On The Range is a weekly exploration of the history and lore of Texas menu items.
No matter that you haven't read the strip in many years, or even if you've never perused the comic that has been a staple of the funny papers across the country for over 70 years, you still probably know that Dagwood Bumstead snacks on impossibly tall sandwiches. Perhaps you've even eaten a Dagwood sandwich yourself, wondering all the while how a man rapidly approaching middle age can consume such humongous things.
Well, in Mexico, Dagwood's sandwich would be called a torta.
Famed Austin etymologist Barry Popik cites numerous examples where a torta is described as a Mexican Poor Boy, particularly in the States. But calling it a Mexican Dagwood gets the point across better. Writing in the Los Angeles Times, Patricia Quintana and Meg Rose agree--and describe a typical Mexico City street scene where the overstuffed sandwiches are sold from push carts:
"Crowds clamor around the vendors, calling out their torta orders. The kaleidoscope of fillings yelled out sounds like a roll call of Mexico City delicacies....breaded veal and refried beans....scrambled eggs and chorizo sausage....fresh squid in its ink."
In her article, "Cheap Eats: The Tasty and Affordable Mexican Torta," Abbey Abanes speculates that the torta dates from the French occupation of Mexico, roughly the time of America's Civil War. She suggests that Mexican bakers were inspired by the French baguette to create the bolillo and the telera, two loaves which differ primarily in shape--the bolillo being oval and the telera being round. Both breads are crusty on the outside, soft on the inside and, Abanes adds, "a great torta is defined by the bread having enough texture to hold up, being soft enough to bite and large enough to hold a plethora of ingredients."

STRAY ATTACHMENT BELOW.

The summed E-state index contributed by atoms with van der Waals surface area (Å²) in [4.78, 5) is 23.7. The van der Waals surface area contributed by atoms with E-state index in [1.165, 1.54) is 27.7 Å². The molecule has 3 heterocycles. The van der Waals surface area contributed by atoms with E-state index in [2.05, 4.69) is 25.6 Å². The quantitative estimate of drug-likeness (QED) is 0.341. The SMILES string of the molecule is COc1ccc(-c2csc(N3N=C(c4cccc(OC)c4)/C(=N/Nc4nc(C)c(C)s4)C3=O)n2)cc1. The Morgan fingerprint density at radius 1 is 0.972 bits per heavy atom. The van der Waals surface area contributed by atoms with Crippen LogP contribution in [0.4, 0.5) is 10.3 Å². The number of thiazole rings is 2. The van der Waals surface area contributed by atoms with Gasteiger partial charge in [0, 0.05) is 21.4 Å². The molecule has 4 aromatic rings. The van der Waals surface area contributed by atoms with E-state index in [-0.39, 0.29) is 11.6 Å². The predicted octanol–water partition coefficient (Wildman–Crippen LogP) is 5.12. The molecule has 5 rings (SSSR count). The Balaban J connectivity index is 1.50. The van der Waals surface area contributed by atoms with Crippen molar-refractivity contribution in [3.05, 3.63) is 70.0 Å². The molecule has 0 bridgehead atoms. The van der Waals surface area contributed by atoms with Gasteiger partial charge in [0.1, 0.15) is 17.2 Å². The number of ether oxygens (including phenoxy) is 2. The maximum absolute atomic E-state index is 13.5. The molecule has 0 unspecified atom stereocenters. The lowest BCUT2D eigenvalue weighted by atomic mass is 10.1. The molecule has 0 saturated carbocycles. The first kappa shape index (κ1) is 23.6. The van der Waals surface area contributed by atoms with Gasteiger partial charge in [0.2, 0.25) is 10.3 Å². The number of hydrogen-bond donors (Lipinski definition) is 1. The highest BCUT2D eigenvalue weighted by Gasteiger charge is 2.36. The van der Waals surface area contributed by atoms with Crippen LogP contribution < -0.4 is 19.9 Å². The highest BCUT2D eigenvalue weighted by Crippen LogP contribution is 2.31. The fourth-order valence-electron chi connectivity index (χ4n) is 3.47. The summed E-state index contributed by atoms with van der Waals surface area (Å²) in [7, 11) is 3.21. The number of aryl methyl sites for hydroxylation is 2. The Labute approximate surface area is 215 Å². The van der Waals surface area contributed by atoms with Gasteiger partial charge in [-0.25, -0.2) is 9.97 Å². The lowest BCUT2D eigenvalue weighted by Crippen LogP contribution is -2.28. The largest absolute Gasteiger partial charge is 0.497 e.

That may have been the last known printed use of "plethora."
As is almost always the case in Mexican cuisine, these ingredients vary by region and may include roast beef or ham in Guadalajara, carne asada in Monterrey, or turkey in Tijuana. Lettuce, tomato, onion, black or refried beans, avocado and/or jalapenos, may complete your sizable sandwich, which is sometimes dipped in thick salsa for extra spice.
If you try the tortas at tiny Tortas La Hechizara in Dallas, be sure and ask for their potent salsa as well. Ask the proprietor for his recommendation and you will be rewarded with the Torta Milanesa, which is described as chicken-fried steak on the posted menu. The bolillo is properly soft and chewy, the meat tender and the sandwich is indeed quite substantial. But the Habanero-ish salsa takes it to another level entirely, erupting like molten lava across your palate and leaving no taste bud standing in its wake.
Salsa or no, the Torta Milanesa will no doubt appeal to Dagwood.
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